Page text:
Horse contraceptive was able to suppress breeding for four years

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Free-living horses in Theodore Roosevelt National Park. Photo: Podruznik [Public domain], via Wikimedia Commons
Free-living horses in Theodore Roosevelt National Park. Photo: Podruznik [Public domain], via Wikimedia Commons
A study of the long-acting immunocontraceptive vaccine Gonacan-Equine in free-living wild horses has shown its effectiveness increased after a repeated dose, showing the ability to suppress breeding for four years.

The only detectable adverse side-effect was intramuscular swelling at the vaccination site, which occurred in 62% of the 55 horses used in the research, regardless of whether it was a repeat injection or not.

The researchers said their work had demonstrated that GonaCon could be an effective immunocontraceptive for free-ranging horses, particularly when the primary vaccination was followed by re-immunization four years later.

The vaccine, which temporarily interrupts ovulation and can be delivered by dart, was a safe and effective vaccine without significant side effects, they concluded.

It was safe for pregnant mares and newborns, they added, and did not result in any harmful behavioral side-effects during the foaling/breeding season.

However, long-term effective management of free-ranging horses using the vaccine would require repeat immunization in order to stabilize the growth rate of populations.

They said their findings indicated that the initial inoculation may provide only modest suppression of fertility, but re-immunization over time will result in greater reduction in population growth rates.

Future research will look to define the most effective revaccination schedule, the duration of that effectiveness, and the return to fertility following treatment.

Choices would ultimately have to be made on the age to treat horses, and the frequency of treatment needed to maintain the desired population, age structure, and genetic diversity, they said.

“Decisions on the most beneficial tactics will depend on overarching management goals and long-term objectives for the population,” Colorado State University researcher Dan Baker and his colleagues wrote in the open-access journal PLOS ONE.

The vaccine has been studied by researchers at the university for more than eight years, amid hopes it could help solve some of the conflicts seen over wild horse management.

As the researchers noted in their paper: “Controlling the abundance of wildlife species that are simultaneously protected, abundant, competitive for resources, and in conflict with some stakeholders but beloved by others, is a daunting challenge.”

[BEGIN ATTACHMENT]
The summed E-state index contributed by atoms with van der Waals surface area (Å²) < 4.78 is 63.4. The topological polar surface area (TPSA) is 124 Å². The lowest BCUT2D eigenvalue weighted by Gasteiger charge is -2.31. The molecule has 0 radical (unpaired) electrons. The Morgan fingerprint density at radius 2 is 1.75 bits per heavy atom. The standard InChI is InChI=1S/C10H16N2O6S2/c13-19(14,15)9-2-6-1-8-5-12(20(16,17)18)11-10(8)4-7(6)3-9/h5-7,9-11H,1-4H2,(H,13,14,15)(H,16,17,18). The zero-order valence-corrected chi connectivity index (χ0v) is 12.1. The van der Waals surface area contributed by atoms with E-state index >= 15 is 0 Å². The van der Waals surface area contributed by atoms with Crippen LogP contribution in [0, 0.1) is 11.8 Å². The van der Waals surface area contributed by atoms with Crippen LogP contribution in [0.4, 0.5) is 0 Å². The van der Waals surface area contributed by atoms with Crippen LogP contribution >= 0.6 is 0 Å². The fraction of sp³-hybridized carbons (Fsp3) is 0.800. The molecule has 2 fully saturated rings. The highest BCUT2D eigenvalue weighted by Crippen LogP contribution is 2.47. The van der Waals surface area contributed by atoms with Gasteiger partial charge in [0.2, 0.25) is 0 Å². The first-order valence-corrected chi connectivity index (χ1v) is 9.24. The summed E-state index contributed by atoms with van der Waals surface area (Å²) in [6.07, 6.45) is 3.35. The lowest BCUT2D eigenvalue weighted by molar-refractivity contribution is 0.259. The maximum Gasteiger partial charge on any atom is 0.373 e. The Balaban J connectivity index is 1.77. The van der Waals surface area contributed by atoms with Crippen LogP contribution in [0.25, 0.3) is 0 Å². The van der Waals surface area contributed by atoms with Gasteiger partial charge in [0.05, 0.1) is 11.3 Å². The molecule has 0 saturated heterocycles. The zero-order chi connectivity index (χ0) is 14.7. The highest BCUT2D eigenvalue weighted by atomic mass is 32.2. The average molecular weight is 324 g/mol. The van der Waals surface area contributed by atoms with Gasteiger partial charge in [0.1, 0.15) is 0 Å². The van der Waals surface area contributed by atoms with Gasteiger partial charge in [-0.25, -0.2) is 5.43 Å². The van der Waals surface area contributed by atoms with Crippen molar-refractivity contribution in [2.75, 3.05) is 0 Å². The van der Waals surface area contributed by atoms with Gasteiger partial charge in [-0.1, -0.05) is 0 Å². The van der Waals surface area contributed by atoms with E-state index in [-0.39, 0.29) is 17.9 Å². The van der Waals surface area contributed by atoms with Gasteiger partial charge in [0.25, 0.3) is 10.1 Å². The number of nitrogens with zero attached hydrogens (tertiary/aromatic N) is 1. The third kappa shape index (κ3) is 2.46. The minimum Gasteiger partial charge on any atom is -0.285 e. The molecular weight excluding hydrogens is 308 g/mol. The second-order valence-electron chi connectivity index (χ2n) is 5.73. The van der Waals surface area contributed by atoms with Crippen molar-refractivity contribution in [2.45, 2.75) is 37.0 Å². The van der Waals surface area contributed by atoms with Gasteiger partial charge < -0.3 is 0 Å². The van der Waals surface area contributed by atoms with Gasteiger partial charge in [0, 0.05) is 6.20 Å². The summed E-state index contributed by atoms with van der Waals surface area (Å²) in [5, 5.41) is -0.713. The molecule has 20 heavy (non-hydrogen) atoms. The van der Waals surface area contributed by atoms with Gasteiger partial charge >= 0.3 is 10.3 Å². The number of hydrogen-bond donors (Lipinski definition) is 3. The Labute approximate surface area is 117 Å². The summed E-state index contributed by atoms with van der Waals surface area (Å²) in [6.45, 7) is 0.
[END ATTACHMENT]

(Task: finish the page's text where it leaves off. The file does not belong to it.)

Baker, who is co-principal investigator on the project and an affiliate faculty member in the Department of Biomedical Sciences, said: “This is not just an issue in the western United States, it’s a worldwide problem.

Dan Baker prepares to deliver GonaCon to a group of mares
Dan Baker prepares to deliver GonaCon to a group of mares. © CSU/Dan Baker

“And what we’ve learned is very encouraging and could provide a useful management tool for suppressing population growth rates in free-ranging horses and possibly other wild ungulate species.”

In fall of 2013, the research team gave booster shots of GonaCon to a group of mares in Theodore Roosevelt National Park, marking the first time revaccination with the immunoconceptive had ever been studied in free-roaming horses.

While the initial vaccine was only about 50 percent effective in suppressing fertility, administering the booster vaccine resulted in 85 to 100 percent sustained infertility for four years in treated mares.

Professor Terry Nett, co-principal investigator on the project, said there were  two primary methods for managing wild horses on the range – surgical castration, and immunization with another contraceptive vaccine, porcine zona pellucida (PZP).

“Surgical castration requires catching animals individually, anesthetizing them, and having a veterinarian perform surgery, often under less-than-ideal conditions,” he says.

“This is an expensive, labor-intensive approach to reducing fertility and can be dangerous, particularly for mares.